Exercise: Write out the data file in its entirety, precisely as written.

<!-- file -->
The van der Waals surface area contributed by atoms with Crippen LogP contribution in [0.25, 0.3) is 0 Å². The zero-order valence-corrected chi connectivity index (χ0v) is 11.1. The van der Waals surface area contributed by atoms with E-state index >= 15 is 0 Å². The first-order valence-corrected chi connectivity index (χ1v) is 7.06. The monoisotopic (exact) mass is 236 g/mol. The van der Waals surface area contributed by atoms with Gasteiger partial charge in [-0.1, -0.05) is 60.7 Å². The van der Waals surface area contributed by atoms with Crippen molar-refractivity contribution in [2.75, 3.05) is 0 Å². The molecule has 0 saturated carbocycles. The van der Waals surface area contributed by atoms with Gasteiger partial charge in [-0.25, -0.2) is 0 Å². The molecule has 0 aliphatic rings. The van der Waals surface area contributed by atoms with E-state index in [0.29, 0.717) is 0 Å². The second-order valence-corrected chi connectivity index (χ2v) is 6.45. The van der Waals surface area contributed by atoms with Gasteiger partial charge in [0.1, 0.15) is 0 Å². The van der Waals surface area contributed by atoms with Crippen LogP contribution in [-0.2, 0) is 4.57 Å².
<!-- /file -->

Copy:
The van der Waals surface area contributed by atoms with Crippen LogP contribution in [0.25, 0.3) is 0 Å². The zero-order valence-corrected chi connectivity index (χ0v) is 11.1. The van der Waals surface area contributed by atoms with E-state index >= 15 is 0 Å². The first-order valence-corrected chi connectivity index (χ1v) is 7.06. The monoisotopic (exact) mass is 236 g/mol. The van der Waals surface area contributed by atoms with Gasteiger partial charge in [-0.1, -0.05) is 60.7 Å². The van der Waals surface area contributed by atoms with Crippen molar-refractivity contribution in [2.75, 3.05) is 0 Å². The molecule has 0 saturated carbocycles. The van der Waals surface area contributed by atoms with Gasteiger partial charge in [-0.25, -0.2) is 0 Å². The molecule has 0 aliphatic rings. The van der Waals surface area contributed by atoms with E-state index in [0.29, 0.717) is 0 Å². The second-order valence-corrected chi connectivity index (χ2v) is 6.45. The van der Waals surface area contributed by atoms with Gasteiger partial charge in [0.1, 0.15) is 0 Å². The van der Waals surface area contributed by atoms with Crippen LogP contribution in [-0.2, 0) is 4.57 Å².